Ode to Dad


For my dad's memorial service, they asked if we would say something. I blubbered through this and managed to say goodbye to my father in the only way I knew how: with a sad but thankful heart. 

 
Reflections on my Dad   By: Laura (Fritsche) Brollier

My dad was there when I came into this world. 

I’ve known him all my life.

We’ve been great friends and stayed friends even through my stubborn teenage years. 

How can I say goodbye to someone so close?

He taught me how to walk, how to fall and pick myself back up again.

I could talk to my dad about anything. I’ll miss our weekly phone calls.

He taught me to dance, to write, to create. 

My dad and I used to paint together, write stories together, and laugh together.

My fondest memories with my dad are from times when we’d be cruising down the highway singing to the top of our lungs to some oldies song & then he’d tell jokes until both of our smiles were so wide from laughing that our cheeks would hurt.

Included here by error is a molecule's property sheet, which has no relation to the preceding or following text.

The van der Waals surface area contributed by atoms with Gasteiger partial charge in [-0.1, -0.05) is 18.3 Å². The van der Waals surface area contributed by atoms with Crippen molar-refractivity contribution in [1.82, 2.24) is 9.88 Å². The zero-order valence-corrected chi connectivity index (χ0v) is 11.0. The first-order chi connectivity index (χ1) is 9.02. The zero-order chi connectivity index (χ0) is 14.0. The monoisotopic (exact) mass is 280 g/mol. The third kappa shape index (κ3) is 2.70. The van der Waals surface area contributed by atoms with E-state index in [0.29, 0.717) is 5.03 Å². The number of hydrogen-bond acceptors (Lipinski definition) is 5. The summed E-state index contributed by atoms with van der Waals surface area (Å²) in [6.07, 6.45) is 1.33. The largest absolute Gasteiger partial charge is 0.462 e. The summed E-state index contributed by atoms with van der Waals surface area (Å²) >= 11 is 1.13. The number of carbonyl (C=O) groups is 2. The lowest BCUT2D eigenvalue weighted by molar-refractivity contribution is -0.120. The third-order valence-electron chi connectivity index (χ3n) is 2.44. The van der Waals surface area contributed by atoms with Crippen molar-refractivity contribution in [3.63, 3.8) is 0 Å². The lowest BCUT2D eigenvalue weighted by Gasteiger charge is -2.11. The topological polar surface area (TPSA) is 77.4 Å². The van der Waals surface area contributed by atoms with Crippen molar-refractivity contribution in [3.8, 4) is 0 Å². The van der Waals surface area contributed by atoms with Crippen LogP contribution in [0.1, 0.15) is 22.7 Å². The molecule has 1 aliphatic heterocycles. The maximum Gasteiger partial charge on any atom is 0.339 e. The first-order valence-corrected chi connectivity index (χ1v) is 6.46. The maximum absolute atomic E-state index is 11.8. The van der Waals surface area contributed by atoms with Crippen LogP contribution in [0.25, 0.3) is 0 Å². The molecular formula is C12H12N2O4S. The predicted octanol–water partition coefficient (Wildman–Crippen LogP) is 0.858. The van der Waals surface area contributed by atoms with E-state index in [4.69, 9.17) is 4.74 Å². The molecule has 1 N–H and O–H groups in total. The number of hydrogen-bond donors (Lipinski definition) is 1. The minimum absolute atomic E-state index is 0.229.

He worked so hard for our family and always taught us to respect our mother. He set a great example for us in marriage. 

My dad taught me how to cook when my mom worked night shift at the hospital. I didn’t appreciate learning that then, but I do now. Thanks, dad. 

I loved when my dad would pick me up from college and we’d get to drive “the scenic route” because I took a wrong turn. We’d picnic at state parks and just enjoy the beauty of nature. 

My dad taught me basic car care. Every time I check the oil, I think of him.